Hiroshi Igarashi


'What We Promote Is Balance, Through A Hybrid Approach' - Dentsu's Hiroshi Igarashi

Ahead of Cannes Lions, the Dentsu chief addressed a few of the potential trends that will be discussed at the festival of creativity this year

By Stephen Lepitak

We are just days away from yet another year of Cannes Lions taking place, where most of the world's advertising leadership will gather to discuss industry trends, review the output from the sector and discuss where things are going in the short term. In advance, we spoke with the holding company chiefs from the Big Six agency networks for their take on a few of the potential industry discussion points.

Our next subject is Dentsu's president and global chief executive, Hiroshi Igarashi.

What have been the main achievements so far for the business as a consequence of the adoption of the One Dentsu strategy last year? 

Dentsu has really built momentum over the last year as we continue to transform and simplify our offering, strengthening our business. There have been many achievements both big and small, driven by the incredible talent throughout Dentsu, but allow me to focus on a few that will further strengthen what we offer to clients.

One Dentsu is really the consequence of the actions we have taken, helping to create a seamless organization that has both breadth and depth. It is a philosophy and a culture of collaboration and integration which gets stronger every day, but it is also a structure which is underpinned by a foundation of technology and data.

The launch of our Global Practices last year was a major development in achieving that seamlessness. We appointed of a group of new leaders to help nurture and develop cross-service offerings while ensuring clients can still benefit from the deep and distinct knowledge within our enduring global leadership brands: Carat, iProspect, Dentsu X, Dentsu Creative, Merkle and Tag.

The development of a distinct Integrated Growth Solutions offering was also the result of our ability to deliver a more tightly knitted service set and a direct response to client demand for end-to-end, simplified solutions. They bring together the best of our marketing services, alongside our business transformation consultancy, to offer clients solutions that are ideas-led, AI-powered, and value-driven.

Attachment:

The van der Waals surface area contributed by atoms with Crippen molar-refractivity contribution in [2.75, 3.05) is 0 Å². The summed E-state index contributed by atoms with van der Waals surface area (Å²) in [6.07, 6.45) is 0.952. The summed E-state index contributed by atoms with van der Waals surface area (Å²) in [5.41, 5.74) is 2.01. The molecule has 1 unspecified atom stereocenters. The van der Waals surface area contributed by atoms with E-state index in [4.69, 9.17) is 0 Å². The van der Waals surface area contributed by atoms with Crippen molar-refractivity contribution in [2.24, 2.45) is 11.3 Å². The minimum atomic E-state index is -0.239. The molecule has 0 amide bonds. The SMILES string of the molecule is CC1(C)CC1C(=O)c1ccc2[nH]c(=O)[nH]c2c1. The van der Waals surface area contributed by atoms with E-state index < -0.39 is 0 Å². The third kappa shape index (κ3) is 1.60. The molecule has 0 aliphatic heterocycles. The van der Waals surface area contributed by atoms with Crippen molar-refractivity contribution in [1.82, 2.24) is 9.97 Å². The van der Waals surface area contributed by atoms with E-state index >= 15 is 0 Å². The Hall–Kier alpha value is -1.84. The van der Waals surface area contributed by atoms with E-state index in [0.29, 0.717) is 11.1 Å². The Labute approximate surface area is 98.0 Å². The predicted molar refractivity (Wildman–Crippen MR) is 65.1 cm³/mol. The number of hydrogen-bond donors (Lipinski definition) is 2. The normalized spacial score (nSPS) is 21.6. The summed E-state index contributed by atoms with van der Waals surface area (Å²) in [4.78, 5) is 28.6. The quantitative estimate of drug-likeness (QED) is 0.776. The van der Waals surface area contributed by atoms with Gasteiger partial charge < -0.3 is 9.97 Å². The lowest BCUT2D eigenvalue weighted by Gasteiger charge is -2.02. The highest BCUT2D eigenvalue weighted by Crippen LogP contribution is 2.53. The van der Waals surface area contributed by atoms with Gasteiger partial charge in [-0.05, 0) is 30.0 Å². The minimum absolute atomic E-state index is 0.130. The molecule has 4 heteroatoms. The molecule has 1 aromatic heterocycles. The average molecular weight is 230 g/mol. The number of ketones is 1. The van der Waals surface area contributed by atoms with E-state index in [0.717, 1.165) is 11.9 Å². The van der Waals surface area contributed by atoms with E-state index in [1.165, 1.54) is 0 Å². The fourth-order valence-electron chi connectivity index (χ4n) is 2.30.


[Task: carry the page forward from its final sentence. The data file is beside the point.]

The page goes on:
And most recently, we were proud to launch our new global client proposition: Innovating to Impact. This new proposition is the culmination of over 120 years of innovation in pursuit of outcomes for clients and a reflection of our dedication to deliver outcomes that not only drive business growth but also generate a positive effect on people, society and the world.

What is most important is that we’re seeing the fruits of these achievements coming through in clients wins and expansions from the likes of T-Mobile, Ferrero, and IKEA. These are brands which believe in our approach and we continue to see strong demand for our differentiated offering.

How have your creative agencies and departments evolved with the addition of Gen AI technology? Can you offer an example of a campaign that included its use?

Gen AI technology has been a remarkable tool to broaden our creative potential and increase our business efficiency. By establishing a tech Centre of Excellence, Dentsu’s creative brands and departments have access to a global specialist team dedicated to identifying and unlocking cutting-edge AI solutions. It has been inspiring and exciting to see how partnering in such innovative and creative thinking has allowed Dentsu to impact societal and business change for clients.